According to the Independent newspaper, a lower court’s decision last year was overturned by the 9th US Circuit Court of Appeals in San Francisco allowing a legal challenge to move forward. There is now a strong chance for prostitution to be legalised in California. Even the conservative judge Carlos Bea, a United States Circuit Judge of the United States Court of Appeals, said “Why should it be illegal to sell something that is legal to give away?”, opening the debate around the 145-year old law that bans prostitution.

Sex workers’ fight for their rights

Back in 2015, a group of three unidentified former sex workers, one potential client and the San Francisco-based Erotic Service Provider Legal, Educational and Research Project (ESPLERP), filed the Case arguing that the current law “unfairly deprives consenting adults of the right to private activity, criminalises the discussion of such activity, and unconstitutionally places prohibitions on individuals’ right to freely associate". The president of ESPLERP, Maxine Doogan said it is their “hope is to see this bad law struck down, so that consenting adults who choose to be involved in prostitution are simply treated as private citizens again, and are afforded all the privacy and constitutional rights thereof”.

There are legal basis and precedents that open good prospects

The lawyers for the plaintiffs basing their argument on a 2003 Supreme Court’s decision regarding gay rights, opposing Lawrence vs.Texas, which found that consensual sexual conduct was part of the “personal and private life of the individual”, and protected by the due process liberty right.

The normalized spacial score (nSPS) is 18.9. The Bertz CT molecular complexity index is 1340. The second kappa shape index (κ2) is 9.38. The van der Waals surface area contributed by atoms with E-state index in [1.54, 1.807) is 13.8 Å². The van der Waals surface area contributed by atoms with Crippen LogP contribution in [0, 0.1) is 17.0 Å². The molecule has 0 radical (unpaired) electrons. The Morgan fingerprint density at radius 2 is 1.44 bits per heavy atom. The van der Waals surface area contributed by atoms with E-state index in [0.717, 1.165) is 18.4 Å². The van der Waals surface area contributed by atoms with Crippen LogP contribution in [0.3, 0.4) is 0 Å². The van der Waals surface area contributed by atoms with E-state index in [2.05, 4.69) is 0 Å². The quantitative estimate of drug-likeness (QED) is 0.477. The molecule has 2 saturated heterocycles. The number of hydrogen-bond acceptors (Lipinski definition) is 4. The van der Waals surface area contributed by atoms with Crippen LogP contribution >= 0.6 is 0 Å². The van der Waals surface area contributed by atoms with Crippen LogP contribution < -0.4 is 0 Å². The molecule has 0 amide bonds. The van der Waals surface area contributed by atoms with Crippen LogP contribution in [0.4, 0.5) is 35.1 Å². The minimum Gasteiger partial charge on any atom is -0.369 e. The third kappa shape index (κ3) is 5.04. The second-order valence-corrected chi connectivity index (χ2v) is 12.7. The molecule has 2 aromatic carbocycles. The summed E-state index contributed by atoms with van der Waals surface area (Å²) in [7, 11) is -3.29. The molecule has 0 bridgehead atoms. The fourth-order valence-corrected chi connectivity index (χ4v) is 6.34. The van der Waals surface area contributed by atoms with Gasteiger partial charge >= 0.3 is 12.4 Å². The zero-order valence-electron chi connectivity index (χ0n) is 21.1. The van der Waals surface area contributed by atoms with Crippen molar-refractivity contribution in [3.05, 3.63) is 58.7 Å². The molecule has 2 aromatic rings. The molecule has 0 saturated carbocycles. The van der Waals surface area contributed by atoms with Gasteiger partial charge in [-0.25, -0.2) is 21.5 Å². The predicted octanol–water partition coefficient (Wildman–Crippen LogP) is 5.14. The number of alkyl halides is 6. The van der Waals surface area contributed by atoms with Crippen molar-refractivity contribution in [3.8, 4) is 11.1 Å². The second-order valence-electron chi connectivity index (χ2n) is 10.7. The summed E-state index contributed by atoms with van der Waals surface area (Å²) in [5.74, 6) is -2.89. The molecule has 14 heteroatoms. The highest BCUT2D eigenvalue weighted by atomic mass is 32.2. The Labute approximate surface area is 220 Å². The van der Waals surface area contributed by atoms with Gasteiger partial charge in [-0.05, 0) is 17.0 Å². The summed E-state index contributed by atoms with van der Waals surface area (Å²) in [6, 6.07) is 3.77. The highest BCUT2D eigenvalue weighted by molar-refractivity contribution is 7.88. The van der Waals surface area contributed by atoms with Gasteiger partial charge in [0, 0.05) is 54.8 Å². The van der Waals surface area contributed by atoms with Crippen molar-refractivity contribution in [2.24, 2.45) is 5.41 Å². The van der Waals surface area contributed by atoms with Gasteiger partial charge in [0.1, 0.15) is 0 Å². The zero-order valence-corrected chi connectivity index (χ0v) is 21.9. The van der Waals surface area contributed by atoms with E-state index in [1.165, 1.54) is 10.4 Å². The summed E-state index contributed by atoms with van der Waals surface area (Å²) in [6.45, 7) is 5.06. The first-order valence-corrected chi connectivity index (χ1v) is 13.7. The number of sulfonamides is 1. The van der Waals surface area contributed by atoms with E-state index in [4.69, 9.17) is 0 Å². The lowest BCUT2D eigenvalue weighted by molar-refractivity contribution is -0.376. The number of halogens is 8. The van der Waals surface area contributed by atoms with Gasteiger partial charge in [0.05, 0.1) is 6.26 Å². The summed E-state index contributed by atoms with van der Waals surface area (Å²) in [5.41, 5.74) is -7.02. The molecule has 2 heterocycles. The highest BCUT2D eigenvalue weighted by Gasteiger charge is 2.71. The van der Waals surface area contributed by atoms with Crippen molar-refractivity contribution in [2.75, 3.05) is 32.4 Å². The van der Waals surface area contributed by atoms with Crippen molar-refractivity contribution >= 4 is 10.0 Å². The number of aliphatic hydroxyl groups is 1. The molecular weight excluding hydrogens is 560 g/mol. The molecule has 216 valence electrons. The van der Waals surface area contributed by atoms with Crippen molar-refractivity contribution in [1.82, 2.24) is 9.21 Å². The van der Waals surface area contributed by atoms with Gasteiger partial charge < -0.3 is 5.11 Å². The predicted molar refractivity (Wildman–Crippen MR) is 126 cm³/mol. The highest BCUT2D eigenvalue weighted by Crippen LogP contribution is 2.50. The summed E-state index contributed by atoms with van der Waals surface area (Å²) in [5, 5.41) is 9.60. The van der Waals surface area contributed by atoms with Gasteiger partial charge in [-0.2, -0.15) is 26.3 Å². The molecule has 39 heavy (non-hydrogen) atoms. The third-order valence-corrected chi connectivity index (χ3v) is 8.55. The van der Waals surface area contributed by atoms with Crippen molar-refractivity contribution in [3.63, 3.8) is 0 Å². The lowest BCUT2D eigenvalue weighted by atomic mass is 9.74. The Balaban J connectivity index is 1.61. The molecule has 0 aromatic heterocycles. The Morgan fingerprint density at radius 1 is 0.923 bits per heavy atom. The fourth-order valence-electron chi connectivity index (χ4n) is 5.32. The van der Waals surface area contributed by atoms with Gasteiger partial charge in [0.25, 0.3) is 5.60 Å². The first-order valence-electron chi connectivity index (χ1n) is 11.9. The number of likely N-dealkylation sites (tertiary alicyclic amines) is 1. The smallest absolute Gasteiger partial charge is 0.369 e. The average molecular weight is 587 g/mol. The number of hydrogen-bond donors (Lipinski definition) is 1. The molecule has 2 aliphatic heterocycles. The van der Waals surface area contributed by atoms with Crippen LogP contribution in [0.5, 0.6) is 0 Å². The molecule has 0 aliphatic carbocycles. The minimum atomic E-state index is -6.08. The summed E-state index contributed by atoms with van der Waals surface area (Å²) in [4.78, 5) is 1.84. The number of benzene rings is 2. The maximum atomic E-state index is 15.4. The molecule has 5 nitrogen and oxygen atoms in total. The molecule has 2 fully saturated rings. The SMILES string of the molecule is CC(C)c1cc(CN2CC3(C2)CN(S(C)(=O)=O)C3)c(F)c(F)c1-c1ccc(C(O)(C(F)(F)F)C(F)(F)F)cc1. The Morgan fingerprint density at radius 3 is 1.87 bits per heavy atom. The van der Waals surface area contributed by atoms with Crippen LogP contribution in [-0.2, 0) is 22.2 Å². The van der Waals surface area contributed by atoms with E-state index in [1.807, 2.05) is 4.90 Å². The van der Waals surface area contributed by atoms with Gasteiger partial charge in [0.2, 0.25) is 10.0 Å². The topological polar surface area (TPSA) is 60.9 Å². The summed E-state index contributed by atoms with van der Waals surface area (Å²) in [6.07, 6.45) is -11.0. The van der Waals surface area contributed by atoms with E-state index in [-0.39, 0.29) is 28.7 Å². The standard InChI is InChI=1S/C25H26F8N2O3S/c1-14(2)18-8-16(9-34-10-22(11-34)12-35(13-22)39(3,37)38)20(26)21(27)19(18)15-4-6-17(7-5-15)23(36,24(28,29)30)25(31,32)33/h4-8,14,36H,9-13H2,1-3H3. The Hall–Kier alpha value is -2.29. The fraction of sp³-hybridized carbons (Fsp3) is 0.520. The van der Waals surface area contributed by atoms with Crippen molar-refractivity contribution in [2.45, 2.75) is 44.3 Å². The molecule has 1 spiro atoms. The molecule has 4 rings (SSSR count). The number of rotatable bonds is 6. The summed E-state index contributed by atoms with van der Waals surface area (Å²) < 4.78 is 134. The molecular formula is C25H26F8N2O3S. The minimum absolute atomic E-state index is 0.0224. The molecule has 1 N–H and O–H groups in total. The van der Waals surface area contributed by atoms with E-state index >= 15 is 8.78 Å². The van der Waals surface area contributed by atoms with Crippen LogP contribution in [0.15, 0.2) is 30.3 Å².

They also argue that this current law doesn’t protect the sex workers, who end up being too vulnerable to abuses.

Amanda Goad, from the American Civil Liberties Union of California, said they "see this is an important issue both as a matter of liberty and as a matter of equality", and that ultimately, the LGBTQ community is often disproportionately affected by the law and targeted for prosecution, and also that women working in prostitution are arrested more than the men who buy sex from them.

She also pointed out the huge difference "between consensual sex work and exploitive sex trafficking" so often seen as the same problem.

It would be a huge step in the United States

California introduced the law banning prostitution in 1872, and currently, the law defines prostitution as a misdemeanour. It is also not the first time the issue is brought to the public sphere. In 2008, a ballot measure to decriminalise prostitution in San Francisco was introduced to vote, but it failed with 60 percent of the votes against it.

Aside from a few counties in Nevada, in every state in the US, prostitution is illegal, although, in Hawaii, some legislators introduced a bill to decriminalise it back in February. California, if the case turns favourable, would be the first state to fully legalise prostitution.